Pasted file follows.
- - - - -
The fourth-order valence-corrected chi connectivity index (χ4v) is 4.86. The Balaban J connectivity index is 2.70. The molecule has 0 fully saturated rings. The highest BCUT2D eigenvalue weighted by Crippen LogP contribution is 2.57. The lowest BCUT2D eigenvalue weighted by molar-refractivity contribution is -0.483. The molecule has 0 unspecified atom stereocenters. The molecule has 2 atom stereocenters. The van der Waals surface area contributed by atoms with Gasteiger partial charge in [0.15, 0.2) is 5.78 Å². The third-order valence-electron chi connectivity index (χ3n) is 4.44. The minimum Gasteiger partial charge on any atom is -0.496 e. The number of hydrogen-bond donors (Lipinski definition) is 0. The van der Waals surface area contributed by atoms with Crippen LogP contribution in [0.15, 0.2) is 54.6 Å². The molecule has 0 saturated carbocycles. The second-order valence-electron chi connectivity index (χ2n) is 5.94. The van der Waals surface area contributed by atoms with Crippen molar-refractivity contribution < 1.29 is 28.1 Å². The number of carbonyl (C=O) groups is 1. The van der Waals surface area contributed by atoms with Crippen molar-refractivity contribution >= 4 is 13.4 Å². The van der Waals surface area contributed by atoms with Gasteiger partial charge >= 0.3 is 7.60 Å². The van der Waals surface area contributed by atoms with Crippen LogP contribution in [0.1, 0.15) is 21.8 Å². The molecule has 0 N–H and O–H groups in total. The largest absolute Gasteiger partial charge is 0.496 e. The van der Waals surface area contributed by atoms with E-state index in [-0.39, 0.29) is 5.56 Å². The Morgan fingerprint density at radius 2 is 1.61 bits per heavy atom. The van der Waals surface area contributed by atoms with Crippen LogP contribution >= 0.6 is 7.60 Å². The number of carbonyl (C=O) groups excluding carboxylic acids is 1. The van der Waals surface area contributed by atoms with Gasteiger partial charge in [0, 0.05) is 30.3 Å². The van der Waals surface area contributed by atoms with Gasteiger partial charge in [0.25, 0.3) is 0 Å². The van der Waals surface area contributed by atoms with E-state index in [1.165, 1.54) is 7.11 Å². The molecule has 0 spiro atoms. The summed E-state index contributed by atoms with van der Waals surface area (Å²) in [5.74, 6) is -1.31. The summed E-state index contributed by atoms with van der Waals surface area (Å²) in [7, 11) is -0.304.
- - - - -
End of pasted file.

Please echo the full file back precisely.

The fourth-order valence-corrected chi connectivity index (χ4v) is 4.86. The Balaban J connectivity index is 2.70. The molecule has 0 fully saturated rings. The highest BCUT2D eigenvalue weighted by Crippen LogP contribution is 2.57. The lowest BCUT2D eigenvalue weighted by molar-refractivity contribution is -0.483. The molecule has 0 unspecified atom stereocenters. The molecule has 2 atom stereocenters. The van der Waals surface area contributed by atoms with Gasteiger partial charge in [0.15, 0.2) is 5.78 Å². The third-order valence-electron chi connectivity index (χ3n) is 4.44. The minimum Gasteiger partial charge on any atom is -0.496 e. The number of hydrogen-bond donors (Lipinski definition) is 0. The van der Waals surface area contributed by atoms with Crippen LogP contribution in [0.15, 0.2) is 54.6 Å². The molecule has 0 saturated carbocycles. The second-order valence-electron chi connectivity index (χ2n) is 5.94. The van der Waals surface area contributed by atoms with Crippen molar-refractivity contribution < 1.29 is 28.1 Å². The number of carbonyl (C=O) groups is 1. The van der Waals surface area contributed by atoms with Crippen molar-refractivity contribution >= 4 is 13.4 Å². The van der Waals surface area contributed by atoms with Gasteiger partial charge >= 0.3 is 7.60 Å². The van der Waals surface area contributed by atoms with Crippen LogP contribution in [0.1, 0.15) is 21.8 Å². The molecule has 0 N–H and O–H groups in total. The largest absolute Gasteiger partial charge is 0.496 e. The van der Waals surface area contributed by atoms with E-state index in [-0.39, 0.29) is 5.56 Å². The Morgan fingerprint density at radius 2 is 1.61 bits per heavy atom. The van der Waals surface area contributed by atoms with Crippen LogP contribution >= 0.6 is 7.60 Å². The number of carbonyl (C=O) groups excluding carboxylic acids is 1. The van der Waals surface area contributed by atoms with Gasteiger partial charge in [0, 0.05) is 30.3 Å². The van der Waals surface area contributed by atoms with Gasteiger partial charge in [0.25, 0.3) is 0 Å². The van der Waals surface area contributed by atoms with E-state index in [1.165, 1.54) is 7.11 Å². The molecule has 0 spiro atoms. The summed E-state index contributed by atoms with van der Waals surface area (Å²) in [5.74, 6) is -1.31. The summed E-state index contributed by atoms with van der Waals surface area (Å²) in [7, 11) is -0.304.